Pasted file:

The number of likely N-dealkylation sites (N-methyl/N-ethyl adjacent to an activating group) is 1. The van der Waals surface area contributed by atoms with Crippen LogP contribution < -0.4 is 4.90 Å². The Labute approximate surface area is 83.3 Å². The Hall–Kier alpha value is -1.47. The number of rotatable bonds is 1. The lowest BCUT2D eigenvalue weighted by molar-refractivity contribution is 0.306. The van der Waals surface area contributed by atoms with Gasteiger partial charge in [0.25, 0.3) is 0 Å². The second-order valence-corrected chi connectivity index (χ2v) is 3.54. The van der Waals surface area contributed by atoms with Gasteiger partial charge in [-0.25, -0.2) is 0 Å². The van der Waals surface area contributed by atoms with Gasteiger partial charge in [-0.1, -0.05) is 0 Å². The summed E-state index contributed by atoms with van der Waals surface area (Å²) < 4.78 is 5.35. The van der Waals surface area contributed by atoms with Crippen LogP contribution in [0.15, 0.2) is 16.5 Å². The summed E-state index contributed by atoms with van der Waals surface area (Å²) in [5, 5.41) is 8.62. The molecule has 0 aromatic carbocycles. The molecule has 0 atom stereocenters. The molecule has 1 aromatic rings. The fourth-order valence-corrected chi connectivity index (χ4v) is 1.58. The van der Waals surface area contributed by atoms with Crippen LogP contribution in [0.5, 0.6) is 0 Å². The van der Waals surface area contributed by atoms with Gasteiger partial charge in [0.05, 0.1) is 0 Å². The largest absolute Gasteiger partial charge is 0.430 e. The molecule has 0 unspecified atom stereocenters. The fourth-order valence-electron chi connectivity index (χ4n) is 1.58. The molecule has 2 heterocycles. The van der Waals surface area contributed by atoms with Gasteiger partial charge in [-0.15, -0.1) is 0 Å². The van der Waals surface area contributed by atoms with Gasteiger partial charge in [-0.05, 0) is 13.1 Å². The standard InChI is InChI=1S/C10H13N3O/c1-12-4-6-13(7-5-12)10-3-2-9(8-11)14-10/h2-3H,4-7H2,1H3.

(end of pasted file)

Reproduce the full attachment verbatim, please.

The number of likely N-dealkylation sites (N-methyl/N-ethyl adjacent to an activating group) is 1. The van der Waals surface area contributed by atoms with Crippen LogP contribution < -0.4 is 4.90 Å². The Labute approximate surface area is 83.3 Å². The Hall–Kier alpha value is -1.47. The number of rotatable bonds is 1. The lowest BCUT2D eigenvalue weighted by molar-refractivity contribution is 0.306. The van der Waals surface area contributed by atoms with Gasteiger partial charge in [0.25, 0.3) is 0 Å². The second-order valence-corrected chi connectivity index (χ2v) is 3.54. The van der Waals surface area contributed by atoms with Gasteiger partial charge in [-0.25, -0.2) is 0 Å². The van der Waals surface area contributed by atoms with Gasteiger partial charge in [-0.1, -0.05) is 0 Å². The summed E-state index contributed by atoms with van der Waals surface area (Å²) < 4.78 is 5.35. The van der Waals surface area contributed by atoms with Crippen LogP contribution in [0.15, 0.2) is 16.5 Å². The summed E-state index contributed by atoms with van der Waals surface area (Å²) in [5, 5.41) is 8.62. The molecule has 0 aromatic carbocycles. The molecule has 0 atom stereocenters. The molecule has 1 aromatic rings. The fourth-order valence-corrected chi connectivity index (χ4v) is 1.58. The van der Waals surface area contributed by atoms with Crippen LogP contribution in [0.5, 0.6) is 0 Å². The van der Waals surface area contributed by atoms with Gasteiger partial charge in [0.05, 0.1) is 0 Å². The largest absolute Gasteiger partial charge is 0.430 e. The molecule has 0 unspecified atom stereocenters. The fourth-order valence-electron chi connectivity index (χ4n) is 1.58. The molecule has 2 heterocycles. The van der Waals surface area contributed by atoms with Gasteiger partial charge in [-0.15, -0.1) is 0 Å². The van der Waals surface area contributed by atoms with Gasteiger partial charge in [-0.05, 0) is 13.1 Å². The standard InChI is InChI=1S/C10H13N3O/c1-12-4-6-13(7-5-12)10-3-2-9(8-11)14-10/h2-3H,4-7H2,1H3.